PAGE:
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Facing reality in Afghanistan

March 9, 2012
The Journal

Americans are not going to win the hearts and minds of the Afghan people, no matter how much of the blood of our best and bravest is spilled there. It is time to recognize that and, if anything, accelerate President Barack Obama's timetable for pulling U.S. troops out of Afghanistan.

Nearly 1,750 Americans have given their lives in the long war in Afghanistan. Many more have been wounded, many maimed for life.

Yet despite years of battling against al-Qaida and Taliban terrorists, what has been accomplished?

Much, in important ways. Al-Qaida was denied a safe haven in Afghanistan. Beyond any reasonable doubt, many of the organization's leaders, including Osama bin Laden, could not have been captured or killed otherwise.

Led by Americans, forces from a coalition of other nations forced the Taliban from power in Afghanistan. That ended years of what amounted to no more than barbaric brutality in the guise of religious enthusiasm.

Afghans were given a chance at political and religious freedom. Many Americans hoped they would seize it and make it a basis for new, freer lives.

Now, it is a question whether the people of Afghanistan have chosen to do that - or are content to allow themselves to be dominated by zealots and warlords.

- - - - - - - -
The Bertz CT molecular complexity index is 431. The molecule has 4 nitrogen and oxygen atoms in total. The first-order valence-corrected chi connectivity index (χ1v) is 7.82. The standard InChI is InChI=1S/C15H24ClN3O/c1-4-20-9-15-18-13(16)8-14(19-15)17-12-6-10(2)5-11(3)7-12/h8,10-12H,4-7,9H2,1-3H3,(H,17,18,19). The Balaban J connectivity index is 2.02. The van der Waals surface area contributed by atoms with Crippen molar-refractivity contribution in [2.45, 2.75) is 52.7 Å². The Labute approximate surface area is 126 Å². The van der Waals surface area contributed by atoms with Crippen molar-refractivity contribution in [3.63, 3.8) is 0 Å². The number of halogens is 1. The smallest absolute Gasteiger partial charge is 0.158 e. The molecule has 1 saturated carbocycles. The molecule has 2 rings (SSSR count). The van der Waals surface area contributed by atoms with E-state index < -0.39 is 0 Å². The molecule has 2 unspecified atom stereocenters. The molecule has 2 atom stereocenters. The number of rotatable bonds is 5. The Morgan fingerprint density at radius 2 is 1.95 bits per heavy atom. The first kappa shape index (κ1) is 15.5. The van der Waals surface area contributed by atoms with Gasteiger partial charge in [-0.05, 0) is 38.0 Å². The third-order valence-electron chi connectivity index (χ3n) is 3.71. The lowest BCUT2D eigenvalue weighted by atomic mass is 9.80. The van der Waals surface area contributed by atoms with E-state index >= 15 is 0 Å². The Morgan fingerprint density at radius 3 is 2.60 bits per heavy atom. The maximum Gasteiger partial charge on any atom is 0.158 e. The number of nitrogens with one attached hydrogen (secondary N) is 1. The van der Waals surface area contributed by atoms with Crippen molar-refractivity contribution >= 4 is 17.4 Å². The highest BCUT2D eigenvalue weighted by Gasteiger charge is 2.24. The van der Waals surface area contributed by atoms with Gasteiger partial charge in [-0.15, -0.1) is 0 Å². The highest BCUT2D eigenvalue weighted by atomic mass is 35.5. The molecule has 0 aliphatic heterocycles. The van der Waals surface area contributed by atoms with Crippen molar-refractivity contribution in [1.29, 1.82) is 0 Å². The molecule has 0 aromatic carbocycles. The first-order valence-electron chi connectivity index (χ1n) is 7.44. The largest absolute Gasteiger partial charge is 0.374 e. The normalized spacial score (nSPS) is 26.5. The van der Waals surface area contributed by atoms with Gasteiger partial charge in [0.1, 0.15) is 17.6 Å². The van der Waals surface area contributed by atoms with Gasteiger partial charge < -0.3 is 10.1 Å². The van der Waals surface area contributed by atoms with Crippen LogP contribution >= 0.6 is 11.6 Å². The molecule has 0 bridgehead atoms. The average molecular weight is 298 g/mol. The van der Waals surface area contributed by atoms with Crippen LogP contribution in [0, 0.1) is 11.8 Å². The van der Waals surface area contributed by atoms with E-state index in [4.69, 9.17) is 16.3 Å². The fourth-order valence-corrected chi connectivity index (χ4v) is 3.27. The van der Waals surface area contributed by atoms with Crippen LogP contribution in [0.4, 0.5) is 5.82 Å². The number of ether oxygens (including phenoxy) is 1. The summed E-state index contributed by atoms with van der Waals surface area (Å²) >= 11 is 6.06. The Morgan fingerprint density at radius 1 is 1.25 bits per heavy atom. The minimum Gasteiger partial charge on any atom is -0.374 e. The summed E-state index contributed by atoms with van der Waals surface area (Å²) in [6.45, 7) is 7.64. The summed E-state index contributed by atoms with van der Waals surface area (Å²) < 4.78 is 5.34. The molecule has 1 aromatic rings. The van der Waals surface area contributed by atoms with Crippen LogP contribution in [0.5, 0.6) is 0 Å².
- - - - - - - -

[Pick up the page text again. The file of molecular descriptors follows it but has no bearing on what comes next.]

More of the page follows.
Events during the past few weeks make it appear our hopes - and yes, those of some Afghans - are to be dashed.

In just a week, allegedly because of outrage that U.S. soldiers accidentally burned a few copies of the Koran, six American troops have been murdered by Afghans who were supposed to have been working with them. Afghan political and religious leaders make their hatred for Americans plain. Afghan judges spend their days listening to U.S. experts analyze how true justice can be provided - and their nights inciting terrorists to new levels of violence.

No, it does not appear we are winning enough hearts and minds to make up for the cost in both blood and treasure Americans have poured into Afghanistan.

Absent some believable evidence to the contrary, it is time to pull U.S. troops out of Afghanistan as quickly as can be done while safeguarding them. And as they depart, Afghan leaders should be left with the simple message that if they ever allow terrorists to use their country again, retribution will be swift, severe - and next time, more realistic.

 
 

 

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